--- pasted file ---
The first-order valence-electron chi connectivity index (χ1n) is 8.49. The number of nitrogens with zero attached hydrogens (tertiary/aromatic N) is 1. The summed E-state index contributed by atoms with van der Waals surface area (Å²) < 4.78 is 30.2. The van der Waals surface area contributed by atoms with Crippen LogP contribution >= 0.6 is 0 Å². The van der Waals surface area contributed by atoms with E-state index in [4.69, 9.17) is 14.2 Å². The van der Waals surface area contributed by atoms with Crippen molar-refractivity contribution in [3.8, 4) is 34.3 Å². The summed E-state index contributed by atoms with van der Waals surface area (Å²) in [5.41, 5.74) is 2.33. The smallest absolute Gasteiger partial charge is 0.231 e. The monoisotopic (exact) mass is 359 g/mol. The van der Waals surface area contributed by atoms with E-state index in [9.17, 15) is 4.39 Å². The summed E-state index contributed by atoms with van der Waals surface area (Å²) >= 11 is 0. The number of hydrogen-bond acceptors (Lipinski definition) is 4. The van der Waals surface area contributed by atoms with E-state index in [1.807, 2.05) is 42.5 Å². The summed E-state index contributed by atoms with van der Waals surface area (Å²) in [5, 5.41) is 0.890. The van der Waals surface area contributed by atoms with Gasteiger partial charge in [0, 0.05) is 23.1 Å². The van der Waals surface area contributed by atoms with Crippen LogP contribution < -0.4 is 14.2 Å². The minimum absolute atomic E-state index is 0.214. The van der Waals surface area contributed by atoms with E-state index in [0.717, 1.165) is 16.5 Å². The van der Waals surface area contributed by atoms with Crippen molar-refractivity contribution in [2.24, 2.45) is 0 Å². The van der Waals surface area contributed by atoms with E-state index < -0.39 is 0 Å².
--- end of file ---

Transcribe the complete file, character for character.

The first-order valence-electron chi connectivity index (χ1n) is 8.49. The number of nitrogens with zero attached hydrogens (tertiary/aromatic N) is 1. The summed E-state index contributed by atoms with van der Waals surface area (Å²) < 4.78 is 30.2. The van der Waals surface area contributed by atoms with Crippen LogP contribution >= 0.6 is 0 Å². The van der Waals surface area contributed by atoms with E-state index in [4.69, 9.17) is 14.2 Å². The van der Waals surface area contributed by atoms with Crippen molar-refractivity contribution in [3.8, 4) is 34.3 Å². The summed E-state index contributed by atoms with van der Waals surface area (Å²) in [5.41, 5.74) is 2.33. The smallest absolute Gasteiger partial charge is 0.231 e. The monoisotopic (exact) mass is 359 g/mol. The van der Waals surface area contributed by atoms with E-state index in [9.17, 15) is 4.39 Å². The summed E-state index contributed by atoms with van der Waals surface area (Å²) >= 11 is 0. The number of hydrogen-bond acceptors (Lipinski definition) is 4. The van der Waals surface area contributed by atoms with E-state index in [1.807, 2.05) is 42.5 Å². The summed E-state index contributed by atoms with van der Waals surface area (Å²) in [5, 5.41) is 0.890. The van der Waals surface area contributed by atoms with Gasteiger partial charge in [0, 0.05) is 23.1 Å². The van der Waals surface area contributed by atoms with Crippen LogP contribution < -0.4 is 14.2 Å². The minimum absolute atomic E-state index is 0.214. The van der Waals surface area contributed by atoms with E-state index in [0.717, 1.165) is 16.5 Å². The van der Waals surface area contributed by atoms with Crippen molar-refractivity contribution in [2.24, 2.45) is 0 Å². The van der Waals surface area contributed by atoms with E-state index < -0.39 is 0 Å².